3.   Memorize/bookmark this link:  https://www.google.com/advanced_search  you can also just type:  google.com/advanced_search
        2. For Bing:  Bing no longer has an advanced search menu – you’ll need to use site:  (see following)
      2. Type in your search followed by:  site:edu (or site:org, site:gov, etc.).
        1. Example:  searching using one domain name:  Athena AND Apollo site:edu
        2. Example:  searching using two domain names:  Jupiter site:theoi.com  (or wildcats site:weber.edu)
  2. Use a web page, do not use an entire website.
    1. Use entire websites only when you are studying website design or a similar subject where you look at the site as a whole.
  3. Make sure the web page has enough information.
    1. In general, a web page should have a least 300 words of continuous text on the same subject.  Do a print preview.  If you have close to a page of information, you should be okay.
    2. No tables of content, no paragraphs linking to a full article (use the full article,) no lists of links with (or without) brief descriptions.
  4. Look at scholarly sites for scholarly information.
    1. It’s usually easiest to use library article databases or scholarly search engines to find scholarly information; however,  there are some good   scholarly web sources.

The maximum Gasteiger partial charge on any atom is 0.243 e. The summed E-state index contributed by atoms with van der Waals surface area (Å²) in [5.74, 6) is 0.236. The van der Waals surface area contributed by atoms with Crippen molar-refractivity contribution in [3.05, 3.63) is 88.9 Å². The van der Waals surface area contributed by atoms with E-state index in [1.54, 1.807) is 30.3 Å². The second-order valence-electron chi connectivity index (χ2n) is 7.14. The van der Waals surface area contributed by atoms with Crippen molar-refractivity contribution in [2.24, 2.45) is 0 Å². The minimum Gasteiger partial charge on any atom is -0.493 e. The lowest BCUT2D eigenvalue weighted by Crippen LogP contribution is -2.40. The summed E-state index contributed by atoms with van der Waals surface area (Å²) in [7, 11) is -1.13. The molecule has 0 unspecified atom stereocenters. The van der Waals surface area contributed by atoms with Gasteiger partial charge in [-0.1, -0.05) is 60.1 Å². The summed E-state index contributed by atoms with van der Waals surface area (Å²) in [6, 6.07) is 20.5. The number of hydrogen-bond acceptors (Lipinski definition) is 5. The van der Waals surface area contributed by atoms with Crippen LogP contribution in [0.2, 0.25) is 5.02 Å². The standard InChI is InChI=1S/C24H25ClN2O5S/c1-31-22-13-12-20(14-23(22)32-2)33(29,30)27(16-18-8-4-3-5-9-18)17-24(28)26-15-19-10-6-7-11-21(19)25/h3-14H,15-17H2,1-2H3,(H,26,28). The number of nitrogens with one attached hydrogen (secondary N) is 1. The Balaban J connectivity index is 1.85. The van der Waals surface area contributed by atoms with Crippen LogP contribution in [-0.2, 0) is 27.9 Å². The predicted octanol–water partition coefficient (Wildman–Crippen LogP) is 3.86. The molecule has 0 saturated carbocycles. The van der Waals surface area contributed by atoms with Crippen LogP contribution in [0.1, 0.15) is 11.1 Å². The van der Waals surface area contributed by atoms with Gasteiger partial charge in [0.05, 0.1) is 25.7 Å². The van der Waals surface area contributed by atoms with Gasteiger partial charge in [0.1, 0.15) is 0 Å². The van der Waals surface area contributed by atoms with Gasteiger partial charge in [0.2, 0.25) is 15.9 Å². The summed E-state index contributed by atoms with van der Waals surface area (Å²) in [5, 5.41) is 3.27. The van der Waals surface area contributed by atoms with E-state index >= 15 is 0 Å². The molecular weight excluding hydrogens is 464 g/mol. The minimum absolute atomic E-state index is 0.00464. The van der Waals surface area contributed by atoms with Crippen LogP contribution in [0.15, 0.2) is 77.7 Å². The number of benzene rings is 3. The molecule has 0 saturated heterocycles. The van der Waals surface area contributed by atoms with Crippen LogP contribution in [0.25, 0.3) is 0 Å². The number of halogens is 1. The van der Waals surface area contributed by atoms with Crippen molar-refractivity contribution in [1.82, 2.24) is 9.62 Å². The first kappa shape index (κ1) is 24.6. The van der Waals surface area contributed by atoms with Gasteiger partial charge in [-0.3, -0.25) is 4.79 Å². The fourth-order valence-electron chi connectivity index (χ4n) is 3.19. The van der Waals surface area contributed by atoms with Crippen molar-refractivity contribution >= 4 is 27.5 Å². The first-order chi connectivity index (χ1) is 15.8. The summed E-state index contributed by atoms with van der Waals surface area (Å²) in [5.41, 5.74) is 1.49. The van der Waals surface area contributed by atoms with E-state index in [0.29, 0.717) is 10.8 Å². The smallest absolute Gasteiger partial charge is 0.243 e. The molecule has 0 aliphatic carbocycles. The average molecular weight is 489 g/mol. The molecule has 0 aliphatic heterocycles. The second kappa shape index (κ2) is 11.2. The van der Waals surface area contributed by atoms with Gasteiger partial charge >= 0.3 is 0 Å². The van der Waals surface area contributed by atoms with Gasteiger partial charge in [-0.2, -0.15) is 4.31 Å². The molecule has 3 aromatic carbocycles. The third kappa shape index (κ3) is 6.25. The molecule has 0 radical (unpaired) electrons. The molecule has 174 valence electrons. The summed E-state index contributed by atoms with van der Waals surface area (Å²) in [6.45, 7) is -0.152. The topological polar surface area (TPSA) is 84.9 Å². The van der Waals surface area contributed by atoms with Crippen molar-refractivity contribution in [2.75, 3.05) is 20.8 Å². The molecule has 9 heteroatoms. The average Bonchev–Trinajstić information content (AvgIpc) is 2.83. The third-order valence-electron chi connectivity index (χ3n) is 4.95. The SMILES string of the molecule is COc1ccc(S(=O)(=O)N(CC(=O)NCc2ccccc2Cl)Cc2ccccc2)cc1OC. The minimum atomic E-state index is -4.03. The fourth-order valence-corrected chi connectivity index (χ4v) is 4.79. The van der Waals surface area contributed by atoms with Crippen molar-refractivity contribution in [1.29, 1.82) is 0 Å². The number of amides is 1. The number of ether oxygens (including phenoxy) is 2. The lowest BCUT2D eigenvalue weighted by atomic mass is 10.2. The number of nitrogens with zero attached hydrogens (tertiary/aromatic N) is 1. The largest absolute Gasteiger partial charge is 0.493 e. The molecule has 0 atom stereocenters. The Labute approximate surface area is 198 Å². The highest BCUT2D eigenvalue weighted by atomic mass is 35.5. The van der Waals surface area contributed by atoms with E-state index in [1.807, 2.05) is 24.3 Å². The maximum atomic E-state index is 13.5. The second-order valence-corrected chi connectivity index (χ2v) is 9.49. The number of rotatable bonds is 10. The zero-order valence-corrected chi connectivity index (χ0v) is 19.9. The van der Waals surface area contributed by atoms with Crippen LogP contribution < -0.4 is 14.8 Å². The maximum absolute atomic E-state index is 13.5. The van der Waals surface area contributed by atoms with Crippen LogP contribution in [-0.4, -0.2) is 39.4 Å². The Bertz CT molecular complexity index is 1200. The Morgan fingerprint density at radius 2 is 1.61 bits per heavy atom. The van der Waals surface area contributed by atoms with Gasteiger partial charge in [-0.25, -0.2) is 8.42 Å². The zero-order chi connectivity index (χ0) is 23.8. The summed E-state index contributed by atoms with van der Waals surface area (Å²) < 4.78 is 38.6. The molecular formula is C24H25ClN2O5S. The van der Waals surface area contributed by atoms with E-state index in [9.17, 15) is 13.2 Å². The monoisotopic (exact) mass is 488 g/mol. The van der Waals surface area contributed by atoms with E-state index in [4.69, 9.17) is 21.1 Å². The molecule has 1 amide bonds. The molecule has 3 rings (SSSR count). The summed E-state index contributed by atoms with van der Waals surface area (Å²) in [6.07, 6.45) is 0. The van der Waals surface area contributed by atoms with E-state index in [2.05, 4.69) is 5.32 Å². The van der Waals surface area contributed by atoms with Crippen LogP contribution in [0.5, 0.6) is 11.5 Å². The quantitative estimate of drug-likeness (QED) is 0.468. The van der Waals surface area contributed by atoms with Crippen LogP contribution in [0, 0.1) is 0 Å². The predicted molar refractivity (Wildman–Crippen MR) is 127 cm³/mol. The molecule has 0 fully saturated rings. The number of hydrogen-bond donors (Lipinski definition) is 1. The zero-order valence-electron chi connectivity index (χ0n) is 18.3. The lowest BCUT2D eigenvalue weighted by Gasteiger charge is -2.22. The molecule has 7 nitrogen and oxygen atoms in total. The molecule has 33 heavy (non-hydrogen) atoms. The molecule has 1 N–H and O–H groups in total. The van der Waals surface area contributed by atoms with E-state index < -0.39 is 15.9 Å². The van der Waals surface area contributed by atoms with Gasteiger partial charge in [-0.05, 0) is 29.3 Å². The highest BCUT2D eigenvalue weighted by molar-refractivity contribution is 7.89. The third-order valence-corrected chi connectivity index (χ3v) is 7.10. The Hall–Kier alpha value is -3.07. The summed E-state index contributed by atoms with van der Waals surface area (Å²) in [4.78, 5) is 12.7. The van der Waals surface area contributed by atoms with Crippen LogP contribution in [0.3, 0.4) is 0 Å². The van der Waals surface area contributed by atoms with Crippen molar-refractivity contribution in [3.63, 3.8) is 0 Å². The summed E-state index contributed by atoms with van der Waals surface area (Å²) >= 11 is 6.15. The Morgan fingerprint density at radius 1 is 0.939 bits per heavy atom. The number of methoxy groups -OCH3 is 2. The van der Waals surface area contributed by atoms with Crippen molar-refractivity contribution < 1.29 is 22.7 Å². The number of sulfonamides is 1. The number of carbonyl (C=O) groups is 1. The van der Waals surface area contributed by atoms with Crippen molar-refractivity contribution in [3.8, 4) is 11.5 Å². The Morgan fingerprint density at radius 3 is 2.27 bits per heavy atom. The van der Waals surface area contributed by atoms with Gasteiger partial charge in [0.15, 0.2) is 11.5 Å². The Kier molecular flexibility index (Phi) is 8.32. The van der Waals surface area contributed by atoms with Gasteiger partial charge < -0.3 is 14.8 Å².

2.  Sites such as those produced by libraries, museums and universities are frequently excellent.
      1.  For example:  http://dc.weber.edu/cdm/wars,   http://xroads.virginia.edu/~1930s/front.html,  https://www.loc.gov/exhibits/religion/rel01.html, and http://www.londonlives.org/
      2. Remember that education sites often include student papers.  These are not considered scholarly sources.  Look for online links to papers by professors.  Papers by graduate students may be acceptable – check with your instructor to be sure.
      3. If you find a good student site that includes a reference list, check it for scholarly sources that might be useful.
  5. Look at popular sites for popular information.
    1. The great majority of general web sites are popular
    2. Look for high quality popular sites
      1. Reputable news sources such as CNN, the New York Times, the Salt Lake Tribune and the Deseret News,  National Geographic is a good quality popular source.  The Smithsonian  has both scholarly  (click on Researchers at the top right) and good quality popular sources – the scholarly sources are usually more focused and contain data.  PBS and the BBC both have excellent information on many topics.  Check out:  http://www.pbs.org/wgbh/pages/frontline/shows/religion/ (we have the DVD),  http://www.bbc.co.uk/history/ancient/romans/vindolanda_01.shtml
      2. Associations, foundations, special interest groups and other organizations